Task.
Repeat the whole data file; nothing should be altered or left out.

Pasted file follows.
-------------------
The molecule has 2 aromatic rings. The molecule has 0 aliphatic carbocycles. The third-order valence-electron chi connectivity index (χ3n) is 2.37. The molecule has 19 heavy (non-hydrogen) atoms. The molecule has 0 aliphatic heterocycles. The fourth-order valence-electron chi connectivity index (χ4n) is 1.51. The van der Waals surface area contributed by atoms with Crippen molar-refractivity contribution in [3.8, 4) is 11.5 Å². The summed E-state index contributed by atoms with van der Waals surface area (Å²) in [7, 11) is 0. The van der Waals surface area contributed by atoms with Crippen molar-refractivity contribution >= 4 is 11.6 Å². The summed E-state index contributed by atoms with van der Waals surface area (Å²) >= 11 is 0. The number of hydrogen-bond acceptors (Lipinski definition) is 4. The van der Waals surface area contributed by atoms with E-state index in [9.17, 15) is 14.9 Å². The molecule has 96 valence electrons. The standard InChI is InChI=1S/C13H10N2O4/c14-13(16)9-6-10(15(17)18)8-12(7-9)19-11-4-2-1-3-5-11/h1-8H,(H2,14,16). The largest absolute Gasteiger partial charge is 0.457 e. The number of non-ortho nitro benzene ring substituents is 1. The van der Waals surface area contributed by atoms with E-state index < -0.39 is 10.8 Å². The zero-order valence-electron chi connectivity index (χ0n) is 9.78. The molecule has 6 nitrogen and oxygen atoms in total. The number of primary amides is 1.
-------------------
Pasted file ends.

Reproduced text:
The molecule has 2 aromatic rings. The molecule has 0 aliphatic carbocycles. The third-order valence-electron chi connectivity index (χ3n) is 2.37. The molecule has 19 heavy (non-hydrogen) atoms. The molecule has 0 aliphatic heterocycles. The fourth-order valence-electron chi connectivity index (χ4n) is 1.51. The van der Waals surface area contributed by atoms with Crippen molar-refractivity contribution in [3.8, 4) is 11.5 Å². The summed E-state index contributed by atoms with van der Waals surface area (Å²) in [7, 11) is 0. The van der Waals surface area contributed by atoms with Crippen molar-refractivity contribution >= 4 is 11.6 Å². The summed E-state index contributed by atoms with van der Waals surface area (Å²) >= 11 is 0. The number of hydrogen-bond acceptors (Lipinski definition) is 4. The van der Waals surface area contributed by atoms with E-state index in [9.17, 15) is 14.9 Å². The molecule has 96 valence electrons. The standard InChI is InChI=1S/C13H10N2O4/c14-13(16)9-6-10(15(17)18)8-12(7-9)19-11-4-2-1-3-5-11/h1-8H,(H2,14,16). The largest absolute Gasteiger partial charge is 0.457 e. The number of non-ortho nitro benzene ring substituents is 1. The van der Waals surface area contributed by atoms with E-state index < -0.39 is 10.8 Å². The zero-order valence-electron chi connectivity index (χ0n) is 9.78. The molecule has 6 nitrogen and oxygen atoms in total. The number of primary amides is 1.